Last week we asked, “Where was the Banana Republic?”
What is a “Banana Republic?”
It is a derogatory term that describes a politically unstable country dependent on the exportation of a major product such as bananas.
In most cases, the company doing the exporting plays a critical role in the politics of the country – for example the United Fruit Company in Honduras exporting bananas.
Bananas only became popular in the United States at the end of the nineteenth century.
In return for land, United Fruit (today Chiquita Brands) developed the infrastructure such as roads and ports that made exporting their bananas and other fruits easier and less expensive.
Tela, Honduras, about an hour’s drive east of San Pedro Sula, was once the home of United Fruit and its subsidiaries.
What was once the residential compound for staff is now Telamar Resort with traditional wooden buildings.
We have stayed there but as a special treat for successfully driving and taking care of business in Honduras we booked three nights at La Ensenada an all-inclusive nearby.
Most of the all-inclusive resorts in Honduras are on Roatan Island but the ones on the mainland of Honduras are less expensive.
The north shore of Honduras is basically two-hundred miles of beaches just waiting to be developed.
We have stayed a La Ensenada before and loved it.
The free-form pool is large and perfect for whatever one wants to do.
The beach is nice with shade trees and sport activities.
On Friday and Saturday they have stage shows.
Our accommodation was first rate and looked like it had just been redecorated.
We had an upstairs room with a long, wide porch.
All meals are buffet, normally.
But on Sunday there were so few guests that meals were ala carte.
Everyone at the resort and in all of Honduras is very helpful and accommodating.
I asked the chef to show me how to make a traditional recipe and he said, “No problem.”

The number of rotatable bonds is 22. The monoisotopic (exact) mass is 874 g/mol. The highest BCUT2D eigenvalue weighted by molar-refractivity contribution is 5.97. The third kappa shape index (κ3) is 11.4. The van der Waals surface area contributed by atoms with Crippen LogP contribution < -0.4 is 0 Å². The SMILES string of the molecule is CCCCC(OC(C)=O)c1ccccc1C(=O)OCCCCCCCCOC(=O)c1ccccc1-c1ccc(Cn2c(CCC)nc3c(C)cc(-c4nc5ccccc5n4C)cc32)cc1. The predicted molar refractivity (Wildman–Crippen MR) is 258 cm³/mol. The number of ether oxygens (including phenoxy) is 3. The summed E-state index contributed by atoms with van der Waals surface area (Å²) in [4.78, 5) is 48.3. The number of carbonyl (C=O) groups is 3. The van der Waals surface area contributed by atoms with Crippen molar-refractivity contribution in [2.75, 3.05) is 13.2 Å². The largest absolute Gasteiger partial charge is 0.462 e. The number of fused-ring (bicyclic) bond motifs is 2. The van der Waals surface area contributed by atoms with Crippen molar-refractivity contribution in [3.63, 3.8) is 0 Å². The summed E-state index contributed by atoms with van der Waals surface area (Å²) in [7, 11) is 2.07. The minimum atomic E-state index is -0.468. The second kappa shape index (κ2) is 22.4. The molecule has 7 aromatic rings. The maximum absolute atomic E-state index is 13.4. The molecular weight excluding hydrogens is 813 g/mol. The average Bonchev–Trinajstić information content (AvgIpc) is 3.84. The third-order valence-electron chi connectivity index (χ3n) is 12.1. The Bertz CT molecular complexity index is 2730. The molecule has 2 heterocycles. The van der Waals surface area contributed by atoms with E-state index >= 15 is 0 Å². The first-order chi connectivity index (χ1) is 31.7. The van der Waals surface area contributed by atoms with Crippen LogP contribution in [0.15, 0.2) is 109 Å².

The area has acres of pineapple plants mainly for the Dole Food Company and the beaches are lined with coconut trees.
So Chef Luis Felipe said Coconut Pineapple Seafood would be a good choice as it is representative of the area.
He set everything up on a deck by the beach.
I didn’t want him to go to all that trouble, but it was appreciated.
I think any variety of seafood could be used.
Coconut Pineapple Seafood (Mariscada Teleña)
2 tsp olive oil
2 cloves garlic, minced
½ red onion, minced
½ green pepper, diced
2 sprigs fresh thyme
2 oz shrimp
2 oz squid
2 oz mussels on half shell
2 oz fish, tilipia
2 oz conch
Salt and pepper as desired
½ cup coconut milk
½ cup fish broth
2 oz (more if desired) pineapple cut in 1 inch cubes
1 tbsp cornstarch as needed
2 sprigs fresh cilantro for garnish
Preheat the pan, add olive oil, when warm fry the garlic, onions and peppers.
Once it is fragrant add the thyme and shrimp, stir it for a couple of minutes until shrimp is pink.
Add the squid and mussels; stir it for another couple of minutes.
Add the fish; cook another couple minutes.
Add conch last so it will be soft; cook for another couple minutes.
Add salt and pepper, coconut milk and fish broth, cook it for several minutes.
Add pineapple and cornstarch to thicken it.
Plate, garnish with fresh cilantro.
Serve with fried plantains chips.
Travel Trivia Tease™: “What can you do for New Year’s?”
Look for the answer next week.
Sandra and her husband, John, have been exploring the world for decades, always on the lookout for something new and unique to experience. We have sailed down the Nile for a week on a felucca, stayed with the Pesch Indians in La Mosquitia, visited schools in a variety of countries, and — to add balance to our life — stayed at some of the most luxurious hotels in the world. Let the fun continue!